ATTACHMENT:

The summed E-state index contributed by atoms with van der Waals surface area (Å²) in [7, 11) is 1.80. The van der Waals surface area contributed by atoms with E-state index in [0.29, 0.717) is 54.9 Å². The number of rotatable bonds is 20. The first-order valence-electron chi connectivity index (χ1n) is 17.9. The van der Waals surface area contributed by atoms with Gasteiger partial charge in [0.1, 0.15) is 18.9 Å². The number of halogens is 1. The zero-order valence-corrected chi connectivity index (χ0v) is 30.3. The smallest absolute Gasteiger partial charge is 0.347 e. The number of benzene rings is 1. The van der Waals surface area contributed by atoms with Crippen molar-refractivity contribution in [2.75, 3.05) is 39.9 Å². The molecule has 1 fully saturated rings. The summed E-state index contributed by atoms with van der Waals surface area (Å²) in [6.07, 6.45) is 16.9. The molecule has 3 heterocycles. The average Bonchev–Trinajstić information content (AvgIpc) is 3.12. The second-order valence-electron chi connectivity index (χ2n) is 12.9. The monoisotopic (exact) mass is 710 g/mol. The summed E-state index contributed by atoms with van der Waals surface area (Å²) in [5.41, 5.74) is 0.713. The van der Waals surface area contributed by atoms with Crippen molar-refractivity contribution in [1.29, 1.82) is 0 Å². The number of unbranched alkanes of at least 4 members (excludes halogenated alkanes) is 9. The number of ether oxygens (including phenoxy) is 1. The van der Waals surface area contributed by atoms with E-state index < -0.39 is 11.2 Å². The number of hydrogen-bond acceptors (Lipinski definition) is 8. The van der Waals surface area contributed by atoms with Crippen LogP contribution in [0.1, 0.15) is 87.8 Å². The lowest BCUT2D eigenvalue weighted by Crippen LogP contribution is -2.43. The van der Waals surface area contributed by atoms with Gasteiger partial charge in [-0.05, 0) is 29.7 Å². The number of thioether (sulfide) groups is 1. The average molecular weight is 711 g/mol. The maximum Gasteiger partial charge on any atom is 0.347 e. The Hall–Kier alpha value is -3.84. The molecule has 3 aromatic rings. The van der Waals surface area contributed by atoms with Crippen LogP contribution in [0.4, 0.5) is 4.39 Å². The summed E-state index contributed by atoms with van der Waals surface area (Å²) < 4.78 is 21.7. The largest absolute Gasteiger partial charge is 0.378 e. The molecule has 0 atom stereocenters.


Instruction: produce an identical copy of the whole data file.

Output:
The summed E-state index contributed by atoms with van der Waals surface area (Å²) in [7, 11) is 1.80. The van der Waals surface area contributed by atoms with E-state index in [0.29, 0.717) is 54.9 Å². The number of rotatable bonds is 20. The first-order valence-electron chi connectivity index (χ1n) is 17.9. The van der Waals surface area contributed by atoms with Gasteiger partial charge in [0.1, 0.15) is 18.9 Å². The number of halogens is 1. The zero-order valence-corrected chi connectivity index (χ0v) is 30.3. The smallest absolute Gasteiger partial charge is 0.347 e. The number of benzene rings is 1. The van der Waals surface area contributed by atoms with Crippen molar-refractivity contribution in [2.75, 3.05) is 39.9 Å². The molecule has 1 fully saturated rings. The summed E-state index contributed by atoms with van der Waals surface area (Å²) in [6.07, 6.45) is 16.9. The molecule has 3 heterocycles. The average Bonchev–Trinajstić information content (AvgIpc) is 3.12. The second-order valence-electron chi connectivity index (χ2n) is 12.9. The monoisotopic (exact) mass is 710 g/mol. The summed E-state index contributed by atoms with van der Waals surface area (Å²) in [5.41, 5.74) is 0.713. The van der Waals surface area contributed by atoms with Crippen molar-refractivity contribution in [1.29, 1.82) is 0 Å². The number of unbranched alkanes of at least 4 members (excludes halogenated alkanes) is 9. The number of ether oxygens (including phenoxy) is 1. The van der Waals surface area contributed by atoms with E-state index < -0.39 is 11.2 Å². The number of hydrogen-bond acceptors (Lipinski definition) is 8. The van der Waals surface area contributed by atoms with Crippen LogP contribution in [0.1, 0.15) is 87.8 Å². The lowest BCUT2D eigenvalue weighted by Crippen LogP contribution is -2.43. The van der Waals surface area contributed by atoms with Gasteiger partial charge in [-0.05, 0) is 29.7 Å². The number of thioether (sulfide) groups is 1. The average molecular weight is 711 g/mol. The maximum Gasteiger partial charge on any atom is 0.347 e. The Hall–Kier alpha value is -3.84. The molecule has 3 aromatic rings. The van der Waals surface area contributed by atoms with Crippen LogP contribution in [0.4, 0.5) is 4.39 Å². The summed E-state index contributed by atoms with van der Waals surface area (Å²) < 4.78 is 21.7. The largest absolute Gasteiger partial charge is 0.378 e. The molecule has 0 atom stereocenters.